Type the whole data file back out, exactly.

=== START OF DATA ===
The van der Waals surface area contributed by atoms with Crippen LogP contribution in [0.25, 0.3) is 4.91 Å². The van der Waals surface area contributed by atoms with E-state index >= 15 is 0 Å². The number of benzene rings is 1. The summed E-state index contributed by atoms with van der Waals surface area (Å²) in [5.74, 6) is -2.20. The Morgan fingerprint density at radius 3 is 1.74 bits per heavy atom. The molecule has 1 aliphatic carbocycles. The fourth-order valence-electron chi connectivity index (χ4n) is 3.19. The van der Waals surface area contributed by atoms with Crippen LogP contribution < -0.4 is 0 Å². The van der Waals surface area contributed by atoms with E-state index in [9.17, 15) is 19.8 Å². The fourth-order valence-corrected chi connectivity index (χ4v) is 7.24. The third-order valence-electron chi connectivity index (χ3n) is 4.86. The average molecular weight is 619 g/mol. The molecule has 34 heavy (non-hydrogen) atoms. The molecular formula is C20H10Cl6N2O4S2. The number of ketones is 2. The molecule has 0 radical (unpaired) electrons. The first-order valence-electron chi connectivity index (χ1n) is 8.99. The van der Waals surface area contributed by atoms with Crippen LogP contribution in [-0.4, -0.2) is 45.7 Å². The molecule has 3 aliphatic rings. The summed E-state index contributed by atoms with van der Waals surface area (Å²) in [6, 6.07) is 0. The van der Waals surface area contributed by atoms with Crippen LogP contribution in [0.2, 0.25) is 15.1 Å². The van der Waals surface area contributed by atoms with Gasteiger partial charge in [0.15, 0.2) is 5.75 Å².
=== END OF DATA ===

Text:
The van der Waals surface area contributed by atoms with Crippen LogP contribution in [0.25, 0.3) is 4.91 Å². The van der Waals surface area contributed by atoms with E-state index >= 15 is 0 Å². The number of benzene rings is 1. The summed E-state index contributed by atoms with van der Waals surface area (Å²) in [5.74, 6) is -2.20. The Morgan fingerprint density at radius 3 is 1.74 bits per heavy atom. The molecule has 1 aliphatic carbocycles. The fourth-order valence-electron chi connectivity index (χ4n) is 3.19. The van der Waals surface area contributed by atoms with Crippen LogP contribution < -0.4 is 0 Å². The van der Waals surface area contributed by atoms with E-state index in [9.17, 15) is 19.8 Å². The fourth-order valence-corrected chi connectivity index (χ4v) is 7.24. The third-order valence-electron chi connectivity index (χ3n) is 4.86. The average molecular weight is 619 g/mol. The molecule has 34 heavy (non-hydrogen) atoms. The molecular formula is C20H10Cl6N2O4S2. The number of ketones is 2. The molecule has 0 radical (unpaired) electrons. The first-order valence-electron chi connectivity index (χ1n) is 8.99. The van der Waals surface area contributed by atoms with Crippen LogP contribution in [-0.4, -0.2) is 45.7 Å². The molecule has 3 aliphatic rings. The summed E-state index contributed by atoms with van der Waals surface area (Å²) in [6, 6.07) is 0. The van der Waals surface area contributed by atoms with Crippen LogP contribution in [0.2, 0.25) is 15.1 Å². The van der Waals surface area contributed by atoms with Gasteiger partial charge in [0.15, 0.2) is 5.75 Å².